Swasta is the cremation ceremony without involving corpse or skeleton, this is usually done for several reasons, such as: died abroad or away from home, the body was not found, etc. At this ceremony the corpse is usually symbolized by sandalwood (pengawak) painted and filled with magical characters as rough body of atma person concerned.

Ngelungah
Ngelungah is a ceremony for a child who has not dated teeth.
Warak Kruron
Warak Kruron is a ceremony for baby miscarriage.
Ngaben Ceremonies purpose

Conceptually Ngaben ceremony has meaning and purpose as follows:

  1.  By burning the bodies and symbolic then washed ash into the river, or sea have meaning to release the Atma (soul) from the shackles of worldliness that can easily be united with God (Mokshatam Atmanam)
  2. Burn the bodies is also a series of ceremonies to restore all the elements Panca Maha Bhuta (5 building blocks of the human gross body) to the origin of each so as not to obstruct the course of Atma to Sunia Loka Part Panca Maha Bhuta, namely: a. Earth: solid elements that form bone, flesh, nails, etc. b. Apah: liquid elements that make up the blood, saliva, tears, etc. c. Bayu: air elements that make up the breath. d. Teja: heat elements that make up the body temperature. e. Akasa: ether elements that form in the body cavity.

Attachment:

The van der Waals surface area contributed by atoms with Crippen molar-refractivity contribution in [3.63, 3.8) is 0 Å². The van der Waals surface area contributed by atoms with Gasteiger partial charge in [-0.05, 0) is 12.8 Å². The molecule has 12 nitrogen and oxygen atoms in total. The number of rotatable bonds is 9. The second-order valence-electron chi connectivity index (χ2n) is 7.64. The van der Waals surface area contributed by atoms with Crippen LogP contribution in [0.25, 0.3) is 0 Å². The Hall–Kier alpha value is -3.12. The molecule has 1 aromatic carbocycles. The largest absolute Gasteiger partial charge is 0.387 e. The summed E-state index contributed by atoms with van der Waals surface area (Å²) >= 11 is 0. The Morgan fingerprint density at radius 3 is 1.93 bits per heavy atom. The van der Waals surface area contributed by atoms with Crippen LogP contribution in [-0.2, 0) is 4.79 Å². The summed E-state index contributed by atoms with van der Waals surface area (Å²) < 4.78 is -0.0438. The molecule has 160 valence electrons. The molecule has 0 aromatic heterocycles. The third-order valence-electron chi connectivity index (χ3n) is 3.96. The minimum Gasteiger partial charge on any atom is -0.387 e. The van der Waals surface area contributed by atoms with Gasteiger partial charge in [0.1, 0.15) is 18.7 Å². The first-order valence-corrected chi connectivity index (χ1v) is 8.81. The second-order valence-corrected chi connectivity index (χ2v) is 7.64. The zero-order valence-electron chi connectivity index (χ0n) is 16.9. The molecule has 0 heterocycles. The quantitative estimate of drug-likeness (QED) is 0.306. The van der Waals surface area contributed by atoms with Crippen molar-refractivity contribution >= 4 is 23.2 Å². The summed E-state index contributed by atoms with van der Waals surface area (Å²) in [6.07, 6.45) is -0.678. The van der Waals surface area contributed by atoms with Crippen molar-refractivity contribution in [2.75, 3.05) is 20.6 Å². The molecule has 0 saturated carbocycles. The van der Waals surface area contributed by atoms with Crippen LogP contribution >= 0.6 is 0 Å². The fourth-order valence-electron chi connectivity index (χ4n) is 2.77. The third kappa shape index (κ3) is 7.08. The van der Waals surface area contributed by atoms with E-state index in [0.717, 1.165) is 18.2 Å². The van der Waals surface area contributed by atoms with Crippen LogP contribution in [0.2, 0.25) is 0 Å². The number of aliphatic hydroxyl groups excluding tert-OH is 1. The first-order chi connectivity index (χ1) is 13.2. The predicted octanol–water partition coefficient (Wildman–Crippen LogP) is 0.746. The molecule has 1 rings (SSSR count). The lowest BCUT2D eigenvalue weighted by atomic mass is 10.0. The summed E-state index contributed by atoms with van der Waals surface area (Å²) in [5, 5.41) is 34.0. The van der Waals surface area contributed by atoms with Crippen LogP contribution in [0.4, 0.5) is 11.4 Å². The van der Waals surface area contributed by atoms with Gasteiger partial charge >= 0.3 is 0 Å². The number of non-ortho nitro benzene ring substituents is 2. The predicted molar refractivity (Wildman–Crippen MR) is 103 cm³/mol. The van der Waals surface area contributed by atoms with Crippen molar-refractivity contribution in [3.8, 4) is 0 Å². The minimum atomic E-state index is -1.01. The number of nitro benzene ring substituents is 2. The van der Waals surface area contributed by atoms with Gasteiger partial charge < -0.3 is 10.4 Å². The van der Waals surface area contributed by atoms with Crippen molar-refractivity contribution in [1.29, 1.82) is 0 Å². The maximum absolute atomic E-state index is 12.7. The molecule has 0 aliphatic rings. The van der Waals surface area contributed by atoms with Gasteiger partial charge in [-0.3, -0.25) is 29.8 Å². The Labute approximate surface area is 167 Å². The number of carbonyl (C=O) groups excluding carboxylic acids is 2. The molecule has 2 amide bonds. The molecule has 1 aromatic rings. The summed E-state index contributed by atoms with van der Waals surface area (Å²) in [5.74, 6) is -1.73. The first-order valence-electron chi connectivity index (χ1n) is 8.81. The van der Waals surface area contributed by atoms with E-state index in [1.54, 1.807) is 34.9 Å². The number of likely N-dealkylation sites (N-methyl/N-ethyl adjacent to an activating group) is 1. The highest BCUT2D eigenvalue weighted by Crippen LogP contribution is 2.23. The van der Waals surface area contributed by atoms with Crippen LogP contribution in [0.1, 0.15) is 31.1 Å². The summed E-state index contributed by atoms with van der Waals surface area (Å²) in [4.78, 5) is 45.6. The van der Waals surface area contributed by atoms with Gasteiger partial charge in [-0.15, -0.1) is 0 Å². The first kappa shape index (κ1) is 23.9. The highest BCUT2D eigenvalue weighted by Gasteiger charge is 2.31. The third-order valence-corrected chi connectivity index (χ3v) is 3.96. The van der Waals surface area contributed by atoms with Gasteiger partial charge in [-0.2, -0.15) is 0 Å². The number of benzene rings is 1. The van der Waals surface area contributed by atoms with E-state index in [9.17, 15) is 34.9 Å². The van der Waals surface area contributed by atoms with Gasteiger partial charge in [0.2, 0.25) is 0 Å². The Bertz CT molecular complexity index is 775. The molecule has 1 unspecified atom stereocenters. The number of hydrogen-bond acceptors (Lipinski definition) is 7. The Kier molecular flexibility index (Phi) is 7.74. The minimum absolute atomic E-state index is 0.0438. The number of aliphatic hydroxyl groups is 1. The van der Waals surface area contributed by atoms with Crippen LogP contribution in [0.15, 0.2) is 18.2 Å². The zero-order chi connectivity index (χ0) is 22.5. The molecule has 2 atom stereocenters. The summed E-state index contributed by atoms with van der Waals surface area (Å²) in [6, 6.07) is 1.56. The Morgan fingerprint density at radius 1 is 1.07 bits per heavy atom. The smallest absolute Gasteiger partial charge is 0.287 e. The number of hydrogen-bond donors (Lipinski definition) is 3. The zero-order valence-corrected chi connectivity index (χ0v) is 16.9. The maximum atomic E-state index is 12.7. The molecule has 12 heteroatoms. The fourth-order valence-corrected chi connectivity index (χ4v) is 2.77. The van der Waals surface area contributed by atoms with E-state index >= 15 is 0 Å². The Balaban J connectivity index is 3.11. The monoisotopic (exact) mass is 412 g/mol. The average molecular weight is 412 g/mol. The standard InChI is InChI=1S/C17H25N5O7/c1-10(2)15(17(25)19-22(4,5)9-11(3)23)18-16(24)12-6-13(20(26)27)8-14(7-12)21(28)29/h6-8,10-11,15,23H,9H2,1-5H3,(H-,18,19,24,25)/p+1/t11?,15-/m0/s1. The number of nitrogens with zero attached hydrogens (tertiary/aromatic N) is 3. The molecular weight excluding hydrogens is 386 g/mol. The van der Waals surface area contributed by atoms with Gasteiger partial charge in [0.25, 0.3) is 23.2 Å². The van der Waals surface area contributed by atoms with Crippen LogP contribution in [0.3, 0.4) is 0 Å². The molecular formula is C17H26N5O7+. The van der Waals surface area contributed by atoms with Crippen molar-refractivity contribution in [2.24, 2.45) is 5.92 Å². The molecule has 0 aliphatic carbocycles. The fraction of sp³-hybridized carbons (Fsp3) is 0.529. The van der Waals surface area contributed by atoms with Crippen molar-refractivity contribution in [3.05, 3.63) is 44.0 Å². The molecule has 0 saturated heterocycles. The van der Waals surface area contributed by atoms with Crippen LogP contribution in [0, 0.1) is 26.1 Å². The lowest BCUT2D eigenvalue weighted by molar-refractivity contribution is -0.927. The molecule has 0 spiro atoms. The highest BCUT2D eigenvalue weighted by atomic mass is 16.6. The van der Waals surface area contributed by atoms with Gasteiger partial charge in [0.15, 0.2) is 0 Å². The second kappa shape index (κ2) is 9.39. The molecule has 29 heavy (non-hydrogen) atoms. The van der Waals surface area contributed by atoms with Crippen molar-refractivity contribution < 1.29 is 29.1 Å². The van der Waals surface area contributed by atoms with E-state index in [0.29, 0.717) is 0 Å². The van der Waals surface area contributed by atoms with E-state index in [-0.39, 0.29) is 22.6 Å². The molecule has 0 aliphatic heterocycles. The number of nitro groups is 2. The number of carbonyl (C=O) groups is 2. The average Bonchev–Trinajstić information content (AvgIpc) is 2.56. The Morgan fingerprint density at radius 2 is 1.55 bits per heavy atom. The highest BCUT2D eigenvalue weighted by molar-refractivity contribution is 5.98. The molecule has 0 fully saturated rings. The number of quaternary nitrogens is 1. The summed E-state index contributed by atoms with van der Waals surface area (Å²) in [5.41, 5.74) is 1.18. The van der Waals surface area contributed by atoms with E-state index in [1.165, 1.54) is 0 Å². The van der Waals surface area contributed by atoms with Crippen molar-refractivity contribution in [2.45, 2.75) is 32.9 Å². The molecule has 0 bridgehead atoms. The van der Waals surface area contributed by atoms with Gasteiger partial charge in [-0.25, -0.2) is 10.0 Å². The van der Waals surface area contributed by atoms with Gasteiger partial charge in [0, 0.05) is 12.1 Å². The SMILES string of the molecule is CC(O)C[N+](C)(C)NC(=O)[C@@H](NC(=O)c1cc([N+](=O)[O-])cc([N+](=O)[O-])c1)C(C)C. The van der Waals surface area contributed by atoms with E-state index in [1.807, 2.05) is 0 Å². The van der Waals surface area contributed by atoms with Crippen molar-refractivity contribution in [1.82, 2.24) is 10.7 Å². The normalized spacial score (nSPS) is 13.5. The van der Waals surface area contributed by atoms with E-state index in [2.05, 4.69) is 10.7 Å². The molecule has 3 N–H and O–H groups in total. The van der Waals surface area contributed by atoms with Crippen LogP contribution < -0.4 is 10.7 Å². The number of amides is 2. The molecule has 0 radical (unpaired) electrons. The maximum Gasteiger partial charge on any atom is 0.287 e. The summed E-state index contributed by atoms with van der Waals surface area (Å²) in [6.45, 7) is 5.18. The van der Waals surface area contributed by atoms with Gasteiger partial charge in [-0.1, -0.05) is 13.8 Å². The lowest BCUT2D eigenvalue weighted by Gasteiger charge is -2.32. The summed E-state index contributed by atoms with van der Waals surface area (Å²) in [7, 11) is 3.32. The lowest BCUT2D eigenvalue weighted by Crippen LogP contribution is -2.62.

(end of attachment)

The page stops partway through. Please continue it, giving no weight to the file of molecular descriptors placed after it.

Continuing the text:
3. For the family, this ceremony is a symbol that the family had been sincere, and let’s departure concerned.

Ngaben Ceremonies Circuit
Ngulapin: The ceremony to call the Atma. The ceremony was also carried out if the person concerned died outside the home in question (eg in hospital, etc.). This Ceremonies can vary depending on the procedure and the local traditions, there are carrying out at the crossroads, fork in the road, and the local cemetery.

Nyiramin/Ngemandusin:
The ceremony bathing and cleaning the usual corpse in the family’s home page in question (natah). The procession is also accompanied by the provision of symbols such as jasmine in the nasal cavity, around the glass above the eyes, on the brow of the neem leaves, and other equipment with the aim of restoring the functions of the body that is not used to its origin, and if the spirit of the late are reincarnated again to be awarded a full body (not disabled).

Ngajum Kajang:
Kajang is a white piece of paper inscribed with magical scripts by stakeholders, local pastors or elders. Once you have finished writing the relatives and descendants of the concerned will perform the ceremony ngajum kajang awning by pressing it 3x, as a symbol of the hearts of the relative stability of the departure of the late release and unite the hearts of the relatives so that the deceased can be quickly made their way into the next realm.

Ngaskara:
Ngaskara means purification of the spirit of the late. Sanctification is done with the goal of keeping the spirit in question can be united with God and can be a mentor relatives who still live in the world.

Mameras: